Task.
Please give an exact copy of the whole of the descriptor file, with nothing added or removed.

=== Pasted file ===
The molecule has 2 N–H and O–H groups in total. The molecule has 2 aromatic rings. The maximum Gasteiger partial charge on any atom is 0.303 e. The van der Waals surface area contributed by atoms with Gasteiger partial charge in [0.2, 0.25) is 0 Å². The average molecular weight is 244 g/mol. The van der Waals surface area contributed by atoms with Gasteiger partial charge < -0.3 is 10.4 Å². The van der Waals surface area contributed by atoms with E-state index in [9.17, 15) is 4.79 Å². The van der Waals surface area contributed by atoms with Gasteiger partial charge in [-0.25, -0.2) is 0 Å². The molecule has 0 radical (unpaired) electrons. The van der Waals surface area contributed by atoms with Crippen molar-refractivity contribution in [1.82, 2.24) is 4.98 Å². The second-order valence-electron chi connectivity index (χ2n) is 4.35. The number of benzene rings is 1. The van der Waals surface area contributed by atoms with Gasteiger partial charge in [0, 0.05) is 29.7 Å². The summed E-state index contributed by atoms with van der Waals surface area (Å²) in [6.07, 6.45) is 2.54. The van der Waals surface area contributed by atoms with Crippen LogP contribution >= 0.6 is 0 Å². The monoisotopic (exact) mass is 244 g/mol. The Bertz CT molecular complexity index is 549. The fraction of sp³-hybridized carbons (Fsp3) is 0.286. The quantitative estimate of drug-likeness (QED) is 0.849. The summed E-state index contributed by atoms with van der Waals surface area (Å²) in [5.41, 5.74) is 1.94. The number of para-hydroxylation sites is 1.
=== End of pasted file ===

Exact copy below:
The molecule has 2 N–H and O–H groups in total. The molecule has 2 aromatic rings. The maximum Gasteiger partial charge on any atom is 0.303 e. The van der Waals surface area contributed by atoms with Gasteiger partial charge in [0.2, 0.25) is 0 Å². The average molecular weight is 244 g/mol. The van der Waals surface area contributed by atoms with Gasteiger partial charge < -0.3 is 10.4 Å². The van der Waals surface area contributed by atoms with E-state index in [9.17, 15) is 4.79 Å². The van der Waals surface area contributed by atoms with Gasteiger partial charge in [-0.25, -0.2) is 0 Å². The molecule has 0 radical (unpaired) electrons. The van der Waals surface area contributed by atoms with Crippen molar-refractivity contribution in [1.82, 2.24) is 4.98 Å². The second-order valence-electron chi connectivity index (χ2n) is 4.35. The number of benzene rings is 1. The van der Waals surface area contributed by atoms with Gasteiger partial charge in [0, 0.05) is 29.7 Å². The summed E-state index contributed by atoms with van der Waals surface area (Å²) in [6.07, 6.45) is 2.54. The van der Waals surface area contributed by atoms with Crippen LogP contribution >= 0.6 is 0 Å². The monoisotopic (exact) mass is 244 g/mol. The Bertz CT molecular complexity index is 549. The fraction of sp³-hybridized carbons (Fsp3) is 0.286. The quantitative estimate of drug-likeness (QED) is 0.849. The summed E-state index contributed by atoms with van der Waals surface area (Å²) in [5.41, 5.74) is 1.94. The number of para-hydroxylation sites is 1.